Animals don't think and process information just exactly like we do, nor do they react like we do to various sorts of stimuli. This may seem self evident to many of my readers but it gets us into trouble with farm animals in two different ways.
The first happens when we attribute human reactions to animals. We ALL do this at least to some degree and enough of us do it often enough that there is a term for it...anthropomorphism. Maybe we urge our dog in because it's cold or wet or both outside, and we get frustrated because Fido doesn't want to listen to us. He's comfortable under the conditions at hand and maybe he's enjoying playing in the mud. The same thing befalls us when we deal with farm animals and horses. Melissa and I joke that we've spent a hundred thousand dollars on run in sheds to appease horse owners. This must be correct because the only time we ever see the (damn!) horses in them is on perfect days like today....75 degrees and partly sunny. With a very few exceptions, when it's raining and 35 it seems to us that they are ALL outside grazing, whether or not they have blankets or rainsheets on.
The second happens when we fail to adequately take into account an animals reaction to certain situations. I'll pick on myself and my family and use the example of loading cattle onto an enclosed truck or trailer for reasons of transport. For years the accustomed way to do this was to pen cattle up tight (often difficult to achieve on short notice) in a corral or catch pen they had rarely if ever been before, back the truck up, open the truck/trailer door and force the whole bunch on with raised voices and sticks. We never did use prods, but they are liberally used on some farms. At best this method led to terrified and irrational animals which led to frayed human nerves and short human tempers. It also leads to severely damaged catch pens, cattle and loading facilites because stressed cows sometimes go bonkers and when a creature weighing 1500 lbs goes bonkers, mister you've got trouble on your hands.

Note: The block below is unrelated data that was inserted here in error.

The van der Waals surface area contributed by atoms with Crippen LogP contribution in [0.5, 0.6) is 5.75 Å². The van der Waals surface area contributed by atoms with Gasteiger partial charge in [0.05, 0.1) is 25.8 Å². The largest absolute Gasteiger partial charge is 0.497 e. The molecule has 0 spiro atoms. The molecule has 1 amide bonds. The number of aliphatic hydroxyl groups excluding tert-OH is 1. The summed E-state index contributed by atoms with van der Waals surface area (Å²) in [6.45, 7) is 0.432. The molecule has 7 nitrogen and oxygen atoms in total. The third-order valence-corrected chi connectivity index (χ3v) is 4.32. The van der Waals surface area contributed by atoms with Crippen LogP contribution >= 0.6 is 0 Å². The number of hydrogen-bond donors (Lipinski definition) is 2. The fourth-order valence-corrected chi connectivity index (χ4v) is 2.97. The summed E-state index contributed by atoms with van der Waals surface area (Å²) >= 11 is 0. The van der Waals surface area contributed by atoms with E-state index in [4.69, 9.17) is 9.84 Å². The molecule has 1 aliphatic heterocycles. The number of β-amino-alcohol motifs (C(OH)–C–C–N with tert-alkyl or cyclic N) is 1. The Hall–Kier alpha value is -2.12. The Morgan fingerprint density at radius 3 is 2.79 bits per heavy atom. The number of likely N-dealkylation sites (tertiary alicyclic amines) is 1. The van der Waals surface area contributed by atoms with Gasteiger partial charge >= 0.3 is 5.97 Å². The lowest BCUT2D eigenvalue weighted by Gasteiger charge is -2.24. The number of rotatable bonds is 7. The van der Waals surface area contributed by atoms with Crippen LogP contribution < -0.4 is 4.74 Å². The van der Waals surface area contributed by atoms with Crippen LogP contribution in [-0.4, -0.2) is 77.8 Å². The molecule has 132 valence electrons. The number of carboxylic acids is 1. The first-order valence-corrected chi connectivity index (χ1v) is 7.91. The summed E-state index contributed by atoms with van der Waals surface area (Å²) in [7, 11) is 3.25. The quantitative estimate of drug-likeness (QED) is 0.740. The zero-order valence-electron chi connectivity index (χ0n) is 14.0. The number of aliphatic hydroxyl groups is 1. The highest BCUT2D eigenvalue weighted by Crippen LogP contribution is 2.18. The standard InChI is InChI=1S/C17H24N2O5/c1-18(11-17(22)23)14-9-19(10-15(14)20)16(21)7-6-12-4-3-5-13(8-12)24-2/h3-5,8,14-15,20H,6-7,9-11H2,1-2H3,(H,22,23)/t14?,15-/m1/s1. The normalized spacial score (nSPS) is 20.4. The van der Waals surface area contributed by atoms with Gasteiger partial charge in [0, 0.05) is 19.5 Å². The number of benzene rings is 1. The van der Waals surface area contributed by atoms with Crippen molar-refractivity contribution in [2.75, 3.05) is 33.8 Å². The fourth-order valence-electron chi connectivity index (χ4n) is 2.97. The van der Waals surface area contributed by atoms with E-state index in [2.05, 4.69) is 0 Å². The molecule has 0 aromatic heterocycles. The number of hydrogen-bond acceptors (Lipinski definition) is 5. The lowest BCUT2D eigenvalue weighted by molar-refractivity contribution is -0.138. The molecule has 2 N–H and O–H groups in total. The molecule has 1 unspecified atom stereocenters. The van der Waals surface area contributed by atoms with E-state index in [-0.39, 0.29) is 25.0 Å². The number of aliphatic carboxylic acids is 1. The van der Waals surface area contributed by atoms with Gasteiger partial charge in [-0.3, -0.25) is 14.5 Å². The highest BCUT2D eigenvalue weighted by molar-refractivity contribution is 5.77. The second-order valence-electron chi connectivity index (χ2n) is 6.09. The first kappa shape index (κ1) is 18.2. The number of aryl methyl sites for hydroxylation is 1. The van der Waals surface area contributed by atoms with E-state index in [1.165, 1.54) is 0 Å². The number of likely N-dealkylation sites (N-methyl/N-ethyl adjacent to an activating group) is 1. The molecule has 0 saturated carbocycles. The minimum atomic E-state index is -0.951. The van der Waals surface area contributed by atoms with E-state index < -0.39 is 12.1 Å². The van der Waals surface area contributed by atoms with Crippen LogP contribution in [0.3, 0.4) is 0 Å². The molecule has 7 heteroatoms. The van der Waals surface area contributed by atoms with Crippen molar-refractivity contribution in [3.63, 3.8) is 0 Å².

At some point, somebody in the family got angry and frustrated enough with this methodology to come up with a better way to get this job done. With a little foresight and planning, it's very possible to eliminate 95 percent of the trouble from moving cows. Today, I feed every cow destined to leave this place some sort of treat in the nearest corral every day for months before the anticpated departure. We make very clear to our human help that anyone who raises their voice or tries to move cows with force gets a one way trip home and will never work on this place again. We park the trailer (with the door wired open) in the loading chute weeks before we move cattle to get them used to it AND we feed the cattle IN the loading chute as well as in the trailer to get them comfortable with it. Guess what ? By paying attention to, acknowledging and overcoming their fears, today I can pen up and load a trailer full of calves by myself in a few minutes. Nobody gets hurt and the animals aren't stressed. My goal is to have half the cattle on the trailer chewing their cud, and while I don't always achieve this result, I've managed to achieve this level of comfort before.
Back to the Grind
2 hours ago